Rene Descartes meditations on the existence of God are very profound, thought-provoking, and engaging. From the meditations focused specifically on the existence of God, Descartes uses the argument that based on his clear and distinct perception that cannot be treated with doubt, God does exist. In the beginning of the third meditation, Descartes proclaims that he is certain he is a thinking thing based on his clear and distinct perception, and he couldn’t be certain unless all clear and distinct perceptions are true. Before diving into the existence of God, Descartes introduces smaller arguments to prove the existence of God. For example, Descartes introduces in his argument that there are ideas in which he possess that exists outside of him. Utilizing the objective versus formal reality, Descartes states “If the objective reality of any of my ideas turns out to be so great that I am sure the same reality does not reside in me, either formally or eminently, and hence that I myself cannot be its cause, it will necessarily follow that I am not alone in the world, but that some other thing which is the cause of this idea exists” (29). In other words, the ideas of objective reality that resides in Descartes can potentially only come from a supreme being, which is God; God possess more objective reality than he does formal reality. We as humans, as Descartes states, are finite substance, and God is the only infinite substance. The only way for us as a finite substance to think of an infinite substance is possible if, and only if, there is an infinite substance that grants us the idea of substance in first place. After these smaller arguments, Descartes states that while we can doubt the existence of many things, due to the fact that ...
Descartes argues that we can know the external world because of God, and God is not a deceiver. Descartes’ core foundation for understanding what is important comes from three points: our thoughts about the world and the things in it could be deceptive, our power of reasoning has found ideas that are indubitable, and certainty come by way of reasoning. Once we have a certainty of God, and ourselves then we are easily able to distinguish reality from dreams, and so on. God created us and gave us reason, which tells us that our ideas of the external world come from God. God has directly provided us with the idea of the external world. The concept of existence, the self, and doubt could not have existed on its own; therefore they had to be created by someone to have put them in our mind. That creator is God, who is omnipotent and perfect. God is not a deceiver to me; God is good, so therefore what I perceive really does exist. God without existence is like a mountain without a valley. A valley does not exist if there is no mountain, and vice versa a mountain is not a mountain with out a valley. We cannot believe or think of God without existence. We know the idea of God, and that idea inevitably contains his existence. My thought on god is clear and distinct that he is existent. Descartes’ now has ‘rebuilt’ the world, solely because of his power and reasoning. Descartes’ is only able...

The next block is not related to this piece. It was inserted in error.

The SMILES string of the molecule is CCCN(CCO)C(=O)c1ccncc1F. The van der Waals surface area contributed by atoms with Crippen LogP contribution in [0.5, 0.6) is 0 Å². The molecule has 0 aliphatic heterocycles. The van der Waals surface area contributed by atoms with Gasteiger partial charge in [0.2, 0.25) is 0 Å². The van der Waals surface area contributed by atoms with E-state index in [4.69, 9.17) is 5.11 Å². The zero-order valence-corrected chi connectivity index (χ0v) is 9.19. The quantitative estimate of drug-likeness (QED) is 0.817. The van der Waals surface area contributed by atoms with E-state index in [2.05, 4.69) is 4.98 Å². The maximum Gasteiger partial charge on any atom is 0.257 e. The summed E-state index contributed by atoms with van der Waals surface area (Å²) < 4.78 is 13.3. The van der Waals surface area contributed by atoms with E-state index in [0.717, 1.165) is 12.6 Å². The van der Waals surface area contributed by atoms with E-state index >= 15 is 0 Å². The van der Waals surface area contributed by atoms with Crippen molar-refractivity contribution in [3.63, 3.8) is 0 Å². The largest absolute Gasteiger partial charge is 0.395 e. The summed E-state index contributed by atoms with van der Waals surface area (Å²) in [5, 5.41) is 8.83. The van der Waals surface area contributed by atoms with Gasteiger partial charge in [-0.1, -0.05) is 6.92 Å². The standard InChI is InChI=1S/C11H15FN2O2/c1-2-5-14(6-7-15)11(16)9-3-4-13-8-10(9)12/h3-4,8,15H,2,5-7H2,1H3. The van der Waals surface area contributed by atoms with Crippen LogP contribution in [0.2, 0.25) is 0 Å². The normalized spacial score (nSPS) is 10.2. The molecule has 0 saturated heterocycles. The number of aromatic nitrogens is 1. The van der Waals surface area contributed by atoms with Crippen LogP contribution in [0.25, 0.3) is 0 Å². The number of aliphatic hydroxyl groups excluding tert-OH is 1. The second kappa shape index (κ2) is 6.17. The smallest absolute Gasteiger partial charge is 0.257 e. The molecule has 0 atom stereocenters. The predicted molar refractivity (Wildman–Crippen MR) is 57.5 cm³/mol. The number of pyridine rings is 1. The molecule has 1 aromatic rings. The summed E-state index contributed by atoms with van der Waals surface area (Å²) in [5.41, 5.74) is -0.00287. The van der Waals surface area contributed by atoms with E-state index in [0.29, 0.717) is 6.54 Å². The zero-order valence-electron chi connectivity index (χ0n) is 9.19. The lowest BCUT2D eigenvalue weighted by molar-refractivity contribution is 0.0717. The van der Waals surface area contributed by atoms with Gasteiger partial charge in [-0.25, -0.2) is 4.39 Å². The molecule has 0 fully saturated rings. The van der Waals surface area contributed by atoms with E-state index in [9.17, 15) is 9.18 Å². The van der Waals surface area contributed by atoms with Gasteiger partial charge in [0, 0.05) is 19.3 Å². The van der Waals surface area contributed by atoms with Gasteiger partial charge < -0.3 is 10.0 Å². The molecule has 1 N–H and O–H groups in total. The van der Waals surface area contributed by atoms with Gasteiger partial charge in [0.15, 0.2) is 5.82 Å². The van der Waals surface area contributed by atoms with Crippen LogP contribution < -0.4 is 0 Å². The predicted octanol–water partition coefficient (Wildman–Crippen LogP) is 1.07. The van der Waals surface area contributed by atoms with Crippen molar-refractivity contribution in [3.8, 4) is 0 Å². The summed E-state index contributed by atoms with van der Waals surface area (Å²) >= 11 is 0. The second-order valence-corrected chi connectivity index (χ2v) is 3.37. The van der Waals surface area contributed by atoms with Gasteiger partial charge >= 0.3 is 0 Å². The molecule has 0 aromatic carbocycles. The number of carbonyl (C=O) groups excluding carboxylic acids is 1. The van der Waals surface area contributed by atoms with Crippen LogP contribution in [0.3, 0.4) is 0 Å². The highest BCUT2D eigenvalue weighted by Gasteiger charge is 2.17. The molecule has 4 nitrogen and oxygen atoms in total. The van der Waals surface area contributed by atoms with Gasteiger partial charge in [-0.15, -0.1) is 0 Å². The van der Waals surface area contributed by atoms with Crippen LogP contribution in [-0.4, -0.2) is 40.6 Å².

Up until the Third Meditation, Descartes arguments made sense with minor flaws, but not every argument is perfect. Trying to prove God’s existence… I believe that people should not being trying to prove whether or not God is real. As Pascal said, “If there is a God, he is infinitely beyond our comprehension, since, being indivisible and without limits, he bears no relation to us… That being so, who would dare to attempt an answer to the question? Certainly not we, who bear no relation to him” (Pascal
Descartes began his argument in the First Meditation by questioning or calling into doubt everything that he knew. After examining all the things he thought he knew about himself and the world he concluded (the details of that argument are beyond the scope of this essay) that the only thing he knew with absolute certainty is that I am, I exist (Section 25). Having established the fact that he has a real existence of some kind he then said But I do not yet understand...